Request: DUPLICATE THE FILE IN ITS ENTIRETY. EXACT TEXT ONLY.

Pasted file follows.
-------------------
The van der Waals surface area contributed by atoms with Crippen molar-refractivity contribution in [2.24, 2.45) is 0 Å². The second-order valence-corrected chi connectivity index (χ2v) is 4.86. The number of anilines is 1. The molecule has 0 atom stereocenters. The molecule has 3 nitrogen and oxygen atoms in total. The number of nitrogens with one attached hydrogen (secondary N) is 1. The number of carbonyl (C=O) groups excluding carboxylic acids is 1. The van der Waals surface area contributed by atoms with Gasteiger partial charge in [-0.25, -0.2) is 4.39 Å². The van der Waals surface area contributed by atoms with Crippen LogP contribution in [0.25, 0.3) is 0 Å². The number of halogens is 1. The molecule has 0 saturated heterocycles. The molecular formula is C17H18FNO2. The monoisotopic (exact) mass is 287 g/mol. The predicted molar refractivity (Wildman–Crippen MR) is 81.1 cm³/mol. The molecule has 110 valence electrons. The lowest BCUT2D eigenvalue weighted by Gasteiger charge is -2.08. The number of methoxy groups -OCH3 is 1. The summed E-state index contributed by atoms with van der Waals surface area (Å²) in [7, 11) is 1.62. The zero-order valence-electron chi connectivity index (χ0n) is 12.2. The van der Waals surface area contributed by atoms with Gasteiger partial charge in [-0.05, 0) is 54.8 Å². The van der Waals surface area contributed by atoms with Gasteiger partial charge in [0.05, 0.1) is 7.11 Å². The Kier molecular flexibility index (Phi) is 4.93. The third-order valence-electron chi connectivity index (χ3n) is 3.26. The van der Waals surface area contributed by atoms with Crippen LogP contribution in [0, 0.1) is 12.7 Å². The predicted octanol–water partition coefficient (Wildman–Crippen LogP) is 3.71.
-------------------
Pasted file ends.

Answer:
The van der Waals surface area contributed by atoms with Crippen molar-refractivity contribution in [2.24, 2.45) is 0 Å². The second-order valence-corrected chi connectivity index (χ2v) is 4.86. The number of anilines is 1. The molecule has 0 atom stereocenters. The molecule has 3 nitrogen and oxygen atoms in total. The number of nitrogens with one attached hydrogen (secondary N) is 1. The number of carbonyl (C=O) groups excluding carboxylic acids is 1. The van der Waals surface area contributed by atoms with Gasteiger partial charge in [-0.25, -0.2) is 4.39 Å². The van der Waals surface area contributed by atoms with Crippen LogP contribution in [0.25, 0.3) is 0 Å². The number of halogens is 1. The molecule has 0 saturated heterocycles. The molecular formula is C17H18FNO2. The monoisotopic (exact) mass is 287 g/mol. The predicted molar refractivity (Wildman–Crippen MR) is 81.1 cm³/mol. The molecule has 110 valence electrons. The lowest BCUT2D eigenvalue weighted by Gasteiger charge is -2.08. The number of methoxy groups -OCH3 is 1. The summed E-state index contributed by atoms with van der Waals surface area (Å²) in [7, 11) is 1.62. The zero-order valence-electron chi connectivity index (χ0n) is 12.2. The van der Waals surface area contributed by atoms with Gasteiger partial charge in [-0.05, 0) is 54.8 Å². The van der Waals surface area contributed by atoms with Gasteiger partial charge in [0.05, 0.1) is 7.11 Å². The Kier molecular flexibility index (Phi) is 4.93. The third-order valence-electron chi connectivity index (χ3n) is 3.26. The van der Waals surface area contributed by atoms with Crippen LogP contribution in [0, 0.1) is 12.7 Å². The predicted octanol–water partition coefficient (Wildman–Crippen LogP) is 3.71.